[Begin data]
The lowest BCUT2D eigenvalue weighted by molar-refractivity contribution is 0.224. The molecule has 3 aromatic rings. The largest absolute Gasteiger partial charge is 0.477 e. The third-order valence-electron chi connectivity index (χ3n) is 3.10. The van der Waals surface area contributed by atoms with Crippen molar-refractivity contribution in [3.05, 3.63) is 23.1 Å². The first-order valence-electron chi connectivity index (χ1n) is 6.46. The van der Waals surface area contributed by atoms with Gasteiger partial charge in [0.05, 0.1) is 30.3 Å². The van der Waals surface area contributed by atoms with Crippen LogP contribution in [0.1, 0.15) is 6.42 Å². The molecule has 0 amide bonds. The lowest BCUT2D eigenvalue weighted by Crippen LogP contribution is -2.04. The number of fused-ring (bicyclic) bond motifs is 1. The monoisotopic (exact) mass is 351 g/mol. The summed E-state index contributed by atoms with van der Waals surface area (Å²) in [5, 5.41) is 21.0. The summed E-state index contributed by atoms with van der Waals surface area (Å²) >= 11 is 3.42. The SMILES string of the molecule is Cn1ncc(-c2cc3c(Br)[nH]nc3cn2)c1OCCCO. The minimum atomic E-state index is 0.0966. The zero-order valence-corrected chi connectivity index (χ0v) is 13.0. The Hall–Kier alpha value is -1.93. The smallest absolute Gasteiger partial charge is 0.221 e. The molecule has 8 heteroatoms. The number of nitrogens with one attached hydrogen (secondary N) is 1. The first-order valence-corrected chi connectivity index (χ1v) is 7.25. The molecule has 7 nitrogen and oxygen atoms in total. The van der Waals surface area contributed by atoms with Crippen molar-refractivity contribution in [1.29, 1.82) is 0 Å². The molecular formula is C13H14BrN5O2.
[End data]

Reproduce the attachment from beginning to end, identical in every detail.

The lowest BCUT2D eigenvalue weighted by molar-refractivity contribution is 0.224. The molecule has 3 aromatic rings. The largest absolute Gasteiger partial charge is 0.477 e. The third-order valence-electron chi connectivity index (χ3n) is 3.10. The van der Waals surface area contributed by atoms with Crippen molar-refractivity contribution in [3.05, 3.63) is 23.1 Å². The first-order valence-electron chi connectivity index (χ1n) is 6.46. The van der Waals surface area contributed by atoms with Gasteiger partial charge in [0.05, 0.1) is 30.3 Å². The van der Waals surface area contributed by atoms with Crippen LogP contribution in [0.1, 0.15) is 6.42 Å². The molecule has 0 amide bonds. The lowest BCUT2D eigenvalue weighted by Crippen LogP contribution is -2.04. The number of fused-ring (bicyclic) bond motifs is 1. The monoisotopic (exact) mass is 351 g/mol. The summed E-state index contributed by atoms with van der Waals surface area (Å²) in [5, 5.41) is 21.0. The summed E-state index contributed by atoms with van der Waals surface area (Å²) >= 11 is 3.42. The SMILES string of the molecule is Cn1ncc(-c2cc3c(Br)[nH]nc3cn2)c1OCCCO. The minimum atomic E-state index is 0.0966. The zero-order valence-corrected chi connectivity index (χ0v) is 13.0. The Hall–Kier alpha value is -1.93. The smallest absolute Gasteiger partial charge is 0.221 e. The molecule has 8 heteroatoms. The number of nitrogens with one attached hydrogen (secondary N) is 1. The first-order valence-corrected chi connectivity index (χ1v) is 7.25. The molecule has 7 nitrogen and oxygen atoms in total. The van der Waals surface area contributed by atoms with Crippen molar-refractivity contribution in [1.29, 1.82) is 0 Å². The molecular formula is C13H14BrN5O2.